ACTA is an independent, non-profit organization committed to academic freedom, excellence, and accountability at America's colleges and universities.

ACTA is an independent, non-profit organization committed to academic freedom, excellence, and accountability at America's colleges and universities.

ACTA is an independent, non-profit organization committed to academic freedom, excellence, and accountability at America's colleges and universities.

Down in Washington, Accreditation Reform Goes Mainstream

September 11, 2014 by Avi Snyder

Every day, the call for college accreditation reform grows louder and louder.

The Higher Education Act (HEA), the statue which governs all federal student loan and grant programs, is up for reauthorization this year, and policy experts from across the political spectrum are weighing in on how Congress can use this opportunity to bring much needed reform to higher ed.

Recently, the Heritage Foundation’s Lindsey Burke weighed in with a thorough and detailed policy paper that calls for, among other things, “decoupling federal financing from accreditation.”

This is a welcome statement. ACTA has envisioned such a reform since 2002, when we published Can College Accreditation Live Up to Its Promise?. Burke properly notes how the accreditation monopoly stifles cost-cutting innovation in higher ed:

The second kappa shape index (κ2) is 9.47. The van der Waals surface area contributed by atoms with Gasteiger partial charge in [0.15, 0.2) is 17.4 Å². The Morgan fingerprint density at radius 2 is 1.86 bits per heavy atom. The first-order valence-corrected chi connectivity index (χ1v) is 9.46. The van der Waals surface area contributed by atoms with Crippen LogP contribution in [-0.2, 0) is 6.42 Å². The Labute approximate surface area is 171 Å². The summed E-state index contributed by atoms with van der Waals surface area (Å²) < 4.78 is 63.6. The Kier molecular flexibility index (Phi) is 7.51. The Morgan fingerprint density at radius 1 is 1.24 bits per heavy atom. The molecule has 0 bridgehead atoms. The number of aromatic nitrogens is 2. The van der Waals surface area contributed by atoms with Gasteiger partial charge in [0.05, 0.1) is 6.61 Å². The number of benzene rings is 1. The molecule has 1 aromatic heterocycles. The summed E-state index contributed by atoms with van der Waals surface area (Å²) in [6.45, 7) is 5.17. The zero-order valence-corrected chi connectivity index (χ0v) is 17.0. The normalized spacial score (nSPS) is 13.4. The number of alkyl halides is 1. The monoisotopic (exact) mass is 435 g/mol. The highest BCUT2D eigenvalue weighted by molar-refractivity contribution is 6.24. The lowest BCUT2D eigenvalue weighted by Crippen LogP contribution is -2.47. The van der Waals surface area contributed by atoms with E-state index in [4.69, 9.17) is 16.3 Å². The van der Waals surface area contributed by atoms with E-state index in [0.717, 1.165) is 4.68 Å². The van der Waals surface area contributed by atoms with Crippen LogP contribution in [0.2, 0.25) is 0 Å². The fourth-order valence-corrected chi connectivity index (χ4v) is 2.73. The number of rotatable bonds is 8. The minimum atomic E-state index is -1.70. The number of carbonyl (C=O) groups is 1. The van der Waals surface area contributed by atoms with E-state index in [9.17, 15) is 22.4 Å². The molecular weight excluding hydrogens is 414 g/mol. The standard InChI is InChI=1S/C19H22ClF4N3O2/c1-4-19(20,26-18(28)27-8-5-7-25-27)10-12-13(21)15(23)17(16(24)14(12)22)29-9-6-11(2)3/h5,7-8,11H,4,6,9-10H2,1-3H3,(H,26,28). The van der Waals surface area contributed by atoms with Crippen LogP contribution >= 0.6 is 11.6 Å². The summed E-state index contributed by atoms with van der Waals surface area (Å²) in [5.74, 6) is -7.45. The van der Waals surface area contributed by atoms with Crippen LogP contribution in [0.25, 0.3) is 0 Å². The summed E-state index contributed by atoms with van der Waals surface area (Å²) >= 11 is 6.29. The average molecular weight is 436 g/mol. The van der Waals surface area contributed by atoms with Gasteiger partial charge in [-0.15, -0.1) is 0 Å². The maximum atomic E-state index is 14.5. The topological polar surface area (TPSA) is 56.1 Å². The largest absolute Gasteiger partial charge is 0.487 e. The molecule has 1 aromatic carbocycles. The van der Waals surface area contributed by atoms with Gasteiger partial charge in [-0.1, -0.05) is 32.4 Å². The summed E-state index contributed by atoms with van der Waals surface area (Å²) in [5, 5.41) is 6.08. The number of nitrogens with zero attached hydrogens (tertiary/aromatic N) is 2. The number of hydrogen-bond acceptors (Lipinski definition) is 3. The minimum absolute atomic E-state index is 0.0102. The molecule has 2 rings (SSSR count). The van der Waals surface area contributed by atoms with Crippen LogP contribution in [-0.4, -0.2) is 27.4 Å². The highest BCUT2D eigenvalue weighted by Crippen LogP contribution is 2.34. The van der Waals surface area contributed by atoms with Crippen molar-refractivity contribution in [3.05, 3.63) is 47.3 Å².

Currently, accreditation is a de facto federal enterprise, with federally sanctioned regional and national accrediting agencies being the sole purveyors of accreditation. The result has been a system that has created barriers to entry for innovative start-ups by insulating traditional brick-and-mortar schools from market forces that could reduce costs. The existing accreditation regime has also made it difficult for students to customize their higher education experience to fully reach their earnings and career potential.

It is a wonderful development to see the Heritage Foundation’s well-considered focus on these issues, furthering the momentum of the AEI white paper on college accreditation by Hank Brown, head of ACTA’s accreditation reform initiative.

Another area that deserves attention is the dismal failure of accrediting agencies in actually fulfilling their mission of protecting academic quality. The fact that schools can fail to graduate over 80% of their students and still maintain accreditation is simply shocking. And this dereliction of duty is only compounded by the fact that accreditors often find the time to meddle in affairs that have little to do with quality control, while seeking to silence those who call out their failure.

These issues and more will almost certainly come up later this month, when the Heritage Foundation will be hosting a panel on HEA reauthorization on September 22. ACTA President Anne Neal will be joined by former Senator Hank Brown and the Cato Institute’s Neal McCluskey to discuss what a real higher ed reform agenda should look like.

Learn more about the event here.

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